We may live in a consumerist society but IÕve never considered that I lived in a consumerist home. My children were raised on educational toys and chunky Brio train sets and not spoiled with material possessions. Yes, my shoe collection is almost museum quality, but I possess the barest minimum of consumer durables. I mean, doesnÕt everyone have a dishwasher, a dryer, a washing machine and a double fridge/freezer? And surely we all have a Dyson, a DVD player and well, these days; a mobile phone is a necessity, not a luxury. Well, so said the children, bemoaning the fact that they were the only kids in their respective classes who hadnÕt yet been mugged for their mobile phones Š primarily because they didnÕt have one to begin with. Eventually, I succumbed and arrived home clutching a brace of Pay as You Go phones, on the basis that they probably wouldnÕt Š theyÕd run out of dosh and the lure of swapping inane text messages with the people they sit next to at school all day would wear off resulting in a rediscovery of the alternative joys of face to face speech. Only when the phones began to ring all at the same time did the awful truth dawn on me. We were a family with five mobile phones, three BT and NTL land lines for fax, voice and modem, two answer machines and five further handsets each with their own extension. We have more telephones than most small businesses. Another glance around the home revealed more horrible technological truths Š we also have five computers; a pair of matching his and her laptops for blue moon business trips, a Mac for the kids to chat on Microsoft Messenger whist ostensibly doing homework, another for me to write on, and a PC for fatherÕs freelance career as a news surfer.
Then there are the, gulp, six television sets, the digibox, the satellite dish, the various games consoles, the game boys, six CD players with integrated tape decks and radios, one DVD player (if you donÕt count the facility on all the computers as well as the PlayStation II), more portable stereos than you can, physically, carry, one record player and a set of mixing decks. Help, weÕre turning Japanese.
In my defence there are six people living in the house, but nevertheless we have managed to amass more electronic consumables than a branch of Dixons, in about ten percent of the floor space. But the real reason the booty roll call is so high is not because we are spendthrift technophiles but because of two factors Š built in obsolescence and inherited parsimony. I simply canÕt bring myself to throw anything out as long as the red light still comes on when you plug it in. As a result, only of the two laptops works properly Š the older of the two has a broken lid held on with duct tape, and the Mac IÕm writing this on has been in the house since 1993, and is so basic that itÕs little more than a glorified typewriter with pretensions. I only have two freezers because the old one was too good to throw out when I bought an integrated model - and of course it might come in handy should there be a world shortage of ice cubes. All the televisions were moved down the family pecking order with the arrival of a newer fully-operational model. None get channel 5 Š worth keeping for that alone, and one is black and white, which I got for my eighteenth birthday 26 years ago. ItÕs probably an antique. Two of the CD players jump, all of the tape decks eat cassettes, and only one of the answer phones is audible. Some of these problems could be remedied, but thereby lies another problem Š IÕve lost all the manuals and instruction booklets. I have no idea how to use the timer on the oven, or how to change the outgoing message on the answer phone, set the VCR on either of the three video recorders, and though all the stereo equipment has an alarm clock facility no one knows how to program it so we wake up every day to a wind up alarm clock with Homer Simpson on the front. Duh, you might very well say.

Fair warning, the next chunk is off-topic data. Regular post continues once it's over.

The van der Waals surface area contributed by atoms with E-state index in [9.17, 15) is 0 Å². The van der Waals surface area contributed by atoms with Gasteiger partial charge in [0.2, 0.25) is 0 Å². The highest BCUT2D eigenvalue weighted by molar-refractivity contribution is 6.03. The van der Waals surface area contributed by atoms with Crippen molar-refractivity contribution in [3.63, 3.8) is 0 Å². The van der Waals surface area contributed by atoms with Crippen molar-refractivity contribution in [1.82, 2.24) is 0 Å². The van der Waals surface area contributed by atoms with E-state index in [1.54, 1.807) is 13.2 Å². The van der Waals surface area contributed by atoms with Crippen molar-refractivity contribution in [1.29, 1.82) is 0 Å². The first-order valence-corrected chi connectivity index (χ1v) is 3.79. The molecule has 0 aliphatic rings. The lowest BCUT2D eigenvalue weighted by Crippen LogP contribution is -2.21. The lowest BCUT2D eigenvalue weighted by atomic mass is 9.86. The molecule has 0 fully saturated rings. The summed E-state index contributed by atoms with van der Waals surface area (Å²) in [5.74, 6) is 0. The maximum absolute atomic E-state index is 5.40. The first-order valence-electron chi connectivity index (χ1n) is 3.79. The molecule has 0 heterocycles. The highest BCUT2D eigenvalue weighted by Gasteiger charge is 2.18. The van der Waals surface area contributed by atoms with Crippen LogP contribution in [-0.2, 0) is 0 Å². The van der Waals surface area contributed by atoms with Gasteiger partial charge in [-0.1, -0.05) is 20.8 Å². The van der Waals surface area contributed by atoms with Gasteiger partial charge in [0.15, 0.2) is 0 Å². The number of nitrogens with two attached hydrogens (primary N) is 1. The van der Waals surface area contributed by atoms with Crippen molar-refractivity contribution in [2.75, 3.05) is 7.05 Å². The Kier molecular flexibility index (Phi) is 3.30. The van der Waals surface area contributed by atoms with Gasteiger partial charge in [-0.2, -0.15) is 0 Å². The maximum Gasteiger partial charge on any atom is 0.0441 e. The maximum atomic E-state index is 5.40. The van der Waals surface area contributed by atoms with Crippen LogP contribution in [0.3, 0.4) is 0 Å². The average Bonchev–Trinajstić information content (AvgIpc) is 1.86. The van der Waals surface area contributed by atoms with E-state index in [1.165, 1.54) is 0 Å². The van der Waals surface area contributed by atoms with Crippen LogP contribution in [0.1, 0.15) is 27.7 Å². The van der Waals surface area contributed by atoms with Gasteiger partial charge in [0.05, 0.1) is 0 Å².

Yep, the consumables may be durable but the ability to operate them is fleeting. Together with an itemÕs built in technological obsolescence comes the obsolescence of knowledge. Back in the far off days of my first Amstrad I could program the machine to do everything but stand up and salute me every morning. Now my brain canÕt keep up with technology and IÕve run out of manual steam. Of the thirteen programmes on my washer/dryer I use only one. It may have fuzzy logic, but IÕm just plain fuzzy.
So, after all, weÕre a modern, materialist technological home Š we have an ISDN line, a dedicated internet connection, six e-mail addresses, a fax, a photocopier, more machines in the kitchen than NASA, but fuzziest of all we have no bloody toilet paper.